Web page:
… or, How To Build Without Building
This pages assumes you already have some familiarity with the concepts of building Thunderbird. It is probably not suitable for absolute beginners.
Building everything can take a long time, and in many cases is completely unnecessary. If the changes you are making are limited to the UI, or tests, or even some back-end things, then compiling and linking the unchanged C++ and Rust code produces the same results every time. So let's get someone else to do it for us.
This the idea behind artifact builds. Instead of spending our time doing the building, we instead download pre-built copies of those parts (the "binary components") from the build infrastructure. Then we build everything else (what we're interested in) around them. This can reduce time spent from hours to a few minutes.
There is a number of important caveats, so make sure you understand them before going on.
In the simplest terms, if the code you are changing appears as plain-text in the final built output, you can use an artifact build. This includes:
- Pre-processed versions of any of the above
- Any support files such as images
You can't use an artifact build if the code you are changing includes:
- C or C++
- IDL interfaces if the binary components use the interface
- Statically-linked component
.conffiles (even if the component is written in JS)
- Some types of build configuration changes
- … and probably others
How you set up to build depends on your scenario. Many people will still need to do a complete build sometimes. In this case, make a copy of your existing
mozconfigfile and add these lines:
Line 1 ensures your artifact build goes in a separate object directory. Don't use the same object directory for both types of builds. Line 2 enables artifact building.
From here, remember to make sure you're using the right
If you don't need to do a complete build, you can just add line 2 to your existing
As stated earlier, the build process downloads the binary components from the build infrastructure. Here's where things can get a little bit messy.
First, things can only be downloaded if they exist. So you need to make sure what you want is available. Mach will download from the latest successful non-nightly build that matches your current
comm-centraltree. This might not be the one you expect.
Example: if your platform is 64-bit Linux and your tree was up-to-date at this point, which build will you get?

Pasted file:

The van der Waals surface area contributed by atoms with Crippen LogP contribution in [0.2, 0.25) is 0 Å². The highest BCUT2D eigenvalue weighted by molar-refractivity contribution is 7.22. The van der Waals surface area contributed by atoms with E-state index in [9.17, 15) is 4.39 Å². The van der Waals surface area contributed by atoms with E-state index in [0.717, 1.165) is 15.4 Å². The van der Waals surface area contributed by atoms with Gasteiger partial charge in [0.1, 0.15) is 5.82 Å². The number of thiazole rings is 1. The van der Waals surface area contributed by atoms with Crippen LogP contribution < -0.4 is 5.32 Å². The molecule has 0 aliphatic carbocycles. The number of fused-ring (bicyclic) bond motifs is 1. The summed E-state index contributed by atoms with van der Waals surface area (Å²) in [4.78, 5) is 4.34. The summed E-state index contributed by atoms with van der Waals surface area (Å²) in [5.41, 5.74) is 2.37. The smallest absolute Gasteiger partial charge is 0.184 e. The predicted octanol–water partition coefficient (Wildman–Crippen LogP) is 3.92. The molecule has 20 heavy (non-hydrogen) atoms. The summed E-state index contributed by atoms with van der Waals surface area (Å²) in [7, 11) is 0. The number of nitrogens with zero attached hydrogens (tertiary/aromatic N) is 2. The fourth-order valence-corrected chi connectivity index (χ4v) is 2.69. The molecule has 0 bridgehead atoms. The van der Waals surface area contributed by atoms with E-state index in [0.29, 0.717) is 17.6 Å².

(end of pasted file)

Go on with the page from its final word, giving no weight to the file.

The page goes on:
This screenshot is from https://treeherder.mozilla.org/#/jobs?repo=comm-central. Check what's going on there before updating your build.
Note that an "opt" artifact build will use "shippable opt" artifacts. (This has changed since the image above was first created. It's been modified but some of the arrows are now slightly inaccurate. You get the idea.)
In this example you have a choice:
- wait for the running build to complete (that is, the
Bto turn green, you don't need to wait for the tests) before building locally
- build now, from the last successful build and hope the changes that have landed since don't affect you
- "update" your trees back to their state when the last successful build happened
To find the revisions used for a successful build, click on the
B, and go down to the bottom of the Job Details tab:
Update both comm-central and mozilla-central trees using
hg update -r abcdef1234before building. In general, when a new build begins on the build infrastructure, it uses the latest mozilla-central as well as the latest comm-central, but that may no longer be the case by the time you build.
- The build process logs a lot about what it's doing. This can help you understand exactly what's going on so read it the first few times you build.
- You can in many cases do an even quicker rebuild (for example to remake pre-processed files) by running
./mach build faster(or
../mach build -C . fasterif your current directory is comm-central). This skips a bunch of steps at the beginning and end of the build process that you might not need. When in doubt, don't build faster.
- Calendar is built differently in an artifact build but this shouldn't affect most people.
Using an artifact build on the Try server can save you a lot of time, and it also reduces our infrastructure costs. The same conditions about when you can and can't do an artifact build apply, plus only 64-bit builds are working.
To do an artifact Try run, add
--artifactto your try syntax. For example:
try: -b o -p linux64,macosx64-shippable,win64 -u all --artifact
(Debug builds also work but you'd specify just
macosx64in that case.)
You can (and should in a lot of cases) specify a mozilla-central revision to build from, by editing the file
defaultwith the revision you need. If you don't, the Try server will use the latest mozilla-central revision, which may or may not be the same one used for the latest comm-central build.
Last modified 2yr ago